I found it very useful to create a spreadsheet with a column for each tax year to work out the underpaid tax (if any). Underneath this you can then include each period of interest rates (as they have changed numerous times over the last 9 years) which will help in calculating the interest due.

Bear in mind you may find the further back you go the less tax there will be (mainly thanks to mortgage interest being fully tax deductible in the past).

With regards to charging - we always quote at what we would have charged had we done each years tax returns and advise the client that we will lower this it if the estimated time required is reduced thanks to their responsiveness to any queries (this often helps encourage even the most reluctant to chase for the necessary information themselves). We also request 50% of the fee upfront and the final 50% prior to submission (helps as most that we've done have been new clients and the last thing you want is to be working for free).

Another point to note - you will need to know historical income figures to correctly calculate the income tax rate. The LPC helpline have been reasonably helpful in this regard in my experience (at least compared to other HMRC departments).

Finally, you may encounter issues going this far back if there are any trading losses in the earlier years and the disclosure form does not allow you to explain how a profit has been made but no tax is due. HMRC sent us a letter questioning our calculations but a (slightly curt) response detailing the areas in which their forms are lacking and an explanation of how we had calculated (correctly) the figures soon got this sorted.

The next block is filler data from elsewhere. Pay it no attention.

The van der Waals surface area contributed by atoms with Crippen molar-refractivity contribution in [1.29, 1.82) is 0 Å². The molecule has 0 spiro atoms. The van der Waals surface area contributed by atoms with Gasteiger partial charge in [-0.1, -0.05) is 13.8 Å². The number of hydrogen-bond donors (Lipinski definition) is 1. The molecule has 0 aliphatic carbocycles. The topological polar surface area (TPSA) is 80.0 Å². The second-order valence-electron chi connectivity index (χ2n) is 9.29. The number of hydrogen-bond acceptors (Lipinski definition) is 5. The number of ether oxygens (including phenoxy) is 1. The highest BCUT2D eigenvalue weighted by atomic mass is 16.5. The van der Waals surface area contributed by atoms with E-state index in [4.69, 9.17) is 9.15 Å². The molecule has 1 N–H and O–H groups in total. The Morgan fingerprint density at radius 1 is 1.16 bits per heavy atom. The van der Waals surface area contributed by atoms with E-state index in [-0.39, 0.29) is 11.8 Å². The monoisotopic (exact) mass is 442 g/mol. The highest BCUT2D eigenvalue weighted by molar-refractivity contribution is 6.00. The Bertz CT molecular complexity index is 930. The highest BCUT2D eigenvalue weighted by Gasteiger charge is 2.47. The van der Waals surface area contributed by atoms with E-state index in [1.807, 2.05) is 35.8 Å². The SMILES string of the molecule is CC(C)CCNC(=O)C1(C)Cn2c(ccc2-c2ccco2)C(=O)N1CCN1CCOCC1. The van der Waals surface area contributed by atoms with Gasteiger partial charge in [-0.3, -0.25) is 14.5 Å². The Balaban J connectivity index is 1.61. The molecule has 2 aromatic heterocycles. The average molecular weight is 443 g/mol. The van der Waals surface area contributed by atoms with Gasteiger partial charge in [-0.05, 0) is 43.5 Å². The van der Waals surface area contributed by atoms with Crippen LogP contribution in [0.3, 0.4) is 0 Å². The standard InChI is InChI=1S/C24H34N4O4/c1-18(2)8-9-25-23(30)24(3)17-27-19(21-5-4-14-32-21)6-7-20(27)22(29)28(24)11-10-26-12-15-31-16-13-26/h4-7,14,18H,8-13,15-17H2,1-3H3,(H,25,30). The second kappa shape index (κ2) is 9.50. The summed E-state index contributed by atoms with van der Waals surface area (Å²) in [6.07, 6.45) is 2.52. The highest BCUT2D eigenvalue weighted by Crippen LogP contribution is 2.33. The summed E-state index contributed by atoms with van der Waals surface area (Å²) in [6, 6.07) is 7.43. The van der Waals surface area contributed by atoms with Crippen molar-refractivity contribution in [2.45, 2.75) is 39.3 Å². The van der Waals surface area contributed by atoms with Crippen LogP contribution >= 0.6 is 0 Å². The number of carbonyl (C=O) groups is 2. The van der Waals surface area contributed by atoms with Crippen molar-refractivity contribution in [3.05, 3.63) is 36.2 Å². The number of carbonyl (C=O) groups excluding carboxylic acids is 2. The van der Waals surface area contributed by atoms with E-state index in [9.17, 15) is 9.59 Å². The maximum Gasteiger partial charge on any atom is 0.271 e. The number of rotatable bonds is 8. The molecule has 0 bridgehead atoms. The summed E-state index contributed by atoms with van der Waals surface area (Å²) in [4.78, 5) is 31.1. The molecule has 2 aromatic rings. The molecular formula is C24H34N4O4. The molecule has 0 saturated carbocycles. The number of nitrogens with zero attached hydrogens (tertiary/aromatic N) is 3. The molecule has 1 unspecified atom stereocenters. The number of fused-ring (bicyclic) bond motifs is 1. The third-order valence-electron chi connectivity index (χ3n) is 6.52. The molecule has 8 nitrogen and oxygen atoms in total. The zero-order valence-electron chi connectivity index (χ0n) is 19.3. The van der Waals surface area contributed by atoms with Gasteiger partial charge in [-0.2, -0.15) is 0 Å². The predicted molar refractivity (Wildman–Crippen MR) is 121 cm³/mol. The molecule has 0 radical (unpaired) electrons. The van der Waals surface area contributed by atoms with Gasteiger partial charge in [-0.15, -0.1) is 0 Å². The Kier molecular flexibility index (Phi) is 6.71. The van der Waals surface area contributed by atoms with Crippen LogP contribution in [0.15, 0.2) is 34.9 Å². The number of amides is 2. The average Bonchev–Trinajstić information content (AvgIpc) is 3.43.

Good luck - it will be a good learning experience and once you've done the first one you'll have little problems going forward.

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Replying to 2003bluecat:
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By ShoulderShrug
08th Jun 2021 14:04

Thanks for the advice on how to structure each tax year. The way you quote originally how I was going to do it but decide to reduce it slightly due to my lack of experience and also to hopefully persuade the potential client to engage.

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Replying to ShoulderShrug:
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By Hugo Fair
08th Jun 2021 15:52

Small hint:
Personally rather than just "reduce it slightly due to my lack of experience", I'd quote them the 'full price' (so that they understand the actual cost) but offer them a special discount (say 'because you admire their attitude' or whatever).
That sets their expectations a little higher for next year, but in the meantime most people love being treated as special (especially if it involves a discount)!

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Replying to Hugo Fair:
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By ShoulderShrug
08th Jun 2021 16:10

That is brilliant. Definitely going to try that approach in the future.

I did send them a quote but I did not use "reduce it slightly due to my lack of experience" as I think that would send them packing :) I just maintained my professionalism and pretended I knew what I was doing.